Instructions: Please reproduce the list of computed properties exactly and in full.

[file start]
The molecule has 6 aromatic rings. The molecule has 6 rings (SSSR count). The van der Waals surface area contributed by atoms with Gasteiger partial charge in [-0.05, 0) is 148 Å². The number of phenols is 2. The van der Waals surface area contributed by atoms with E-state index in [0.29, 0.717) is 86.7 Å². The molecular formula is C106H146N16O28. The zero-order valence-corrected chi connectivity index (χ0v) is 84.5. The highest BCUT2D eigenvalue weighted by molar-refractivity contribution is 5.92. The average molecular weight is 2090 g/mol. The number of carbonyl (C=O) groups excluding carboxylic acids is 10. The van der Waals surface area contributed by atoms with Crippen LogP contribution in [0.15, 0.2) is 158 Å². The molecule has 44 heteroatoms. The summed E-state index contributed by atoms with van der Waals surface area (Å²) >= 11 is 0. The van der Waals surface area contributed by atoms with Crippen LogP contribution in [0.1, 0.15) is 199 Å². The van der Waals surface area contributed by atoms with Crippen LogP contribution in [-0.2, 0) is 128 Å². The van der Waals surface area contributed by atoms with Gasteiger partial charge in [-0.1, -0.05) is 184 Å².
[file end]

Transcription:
The molecule has 6 aromatic rings. The molecule has 6 rings (SSSR count). The van der Waals surface area contributed by atoms with Gasteiger partial charge in [-0.05, 0) is 148 Å². The number of phenols is 2. The van der Waals surface area contributed by atoms with E-state index in [0.29, 0.717) is 86.7 Å². The molecular formula is C106H146N16O28. The zero-order valence-corrected chi connectivity index (χ0v) is 84.5. The highest BCUT2D eigenvalue weighted by molar-refractivity contribution is 5.92. The average molecular weight is 2090 g/mol. The number of carbonyl (C=O) groups excluding carboxylic acids is 10. The van der Waals surface area contributed by atoms with Crippen LogP contribution in [0.15, 0.2) is 158 Å². The molecule has 44 heteroatoms. The summed E-state index contributed by atoms with van der Waals surface area (Å²) >= 11 is 0. The van der Waals surface area contributed by atoms with Crippen LogP contribution in [0.1, 0.15) is 199 Å². The van der Waals surface area contributed by atoms with Crippen LogP contribution in [-0.2, 0) is 128 Å². The van der Waals surface area contributed by atoms with Gasteiger partial charge in [-0.1, -0.05) is 184 Å².